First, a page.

by Peter Goddard
Toronto Star , June 26, 1972
From the simple to the simple-minded is a very short path. At the O'Keefe Centre last night, the English and Beatle-influenced group, Badfinger, traveled back and forth on it so frequently you often lost track of what they were doing, but ended up not caring and enjoying it all anyway.
In most cases, their trips seemed worth it - at least to the 2,500 persons who waited over two hours to listen to drummer Mike Gibbins, lead guitarist Peter Ham, bassist Tom Evans and rhythm guitarist Joe Molland construct a sound reminiscent of the Beatles in the mid-'60s.
There was much else about Badfinger besides the music that had over-tones of the mid-'60s. Their name itself (they were formerly known as the Iveys) brings to mind the movie Goldfinger and the James Bond vogue. And their on-stage bantering and high energy was reminiscent of rock's better days when you took it seriously by not appearing to take it seriously at all.
Songs like Day After Day and the subdued, folk-song-like Sweet Tuesday Morning were short, lyrically to the point, and extremely commercial. And if at times the songs seemed a bit too thin and contrived, it really didn't matter: They at least cut through the contemporary rock fan's anxiety about what is appropriate, and what should be considered part of good taste.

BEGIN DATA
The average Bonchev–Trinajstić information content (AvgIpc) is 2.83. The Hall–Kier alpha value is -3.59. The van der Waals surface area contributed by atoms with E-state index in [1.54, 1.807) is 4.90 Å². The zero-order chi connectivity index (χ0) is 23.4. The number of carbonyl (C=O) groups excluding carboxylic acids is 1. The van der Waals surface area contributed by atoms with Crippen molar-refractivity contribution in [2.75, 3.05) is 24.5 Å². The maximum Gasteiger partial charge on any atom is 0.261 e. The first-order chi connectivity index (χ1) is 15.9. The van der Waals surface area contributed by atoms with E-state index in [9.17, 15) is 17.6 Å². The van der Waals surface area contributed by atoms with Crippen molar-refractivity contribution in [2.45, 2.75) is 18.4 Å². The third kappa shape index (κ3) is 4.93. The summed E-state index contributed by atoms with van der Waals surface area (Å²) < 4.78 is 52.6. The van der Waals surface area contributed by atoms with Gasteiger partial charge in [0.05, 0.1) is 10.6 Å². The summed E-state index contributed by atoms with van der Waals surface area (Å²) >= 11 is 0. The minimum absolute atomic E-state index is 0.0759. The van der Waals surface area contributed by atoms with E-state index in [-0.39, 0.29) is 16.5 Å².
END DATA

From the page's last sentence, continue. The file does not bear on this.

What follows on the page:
In fact, one 14-year-old fan dismissed such considerations with a giggle while summing up Badfinger's essential appeal. "They're cute," she said. "Besides, they play stuff I can understand."
But being considered "cute" and at the same time understandable has not played a part in rock since the Beatles stopped touring over six years ago. And it's not coincidental that Badfinger was named by the Beatles, tutored by ex-Beatles George Harrison and Paul McCartney, and presently record for the Beatles' label, Apple.
The only major flaw in the concert was that it went on much too long, with waits for equipment being changed, and for equipment being repaired. One solution to this problem might have been to omit the opening act, Kindred, on the show, for its contributions were negligible.
The contributions of the following act, McKendrie Spring might have been just as inconsequential had it not been for the bizarre and brilliant violin solo by Michael Dreyfus.
The results of Summer Sundae, yesterday afternoon's eight-hour benefit for the after-hours Chameleon club held at the Parkway Drive-In were equally frustrating. Only 300 of an expected 3,000 persons showed up, and as one usher explained, "ticket prices dropped from $4 to zero."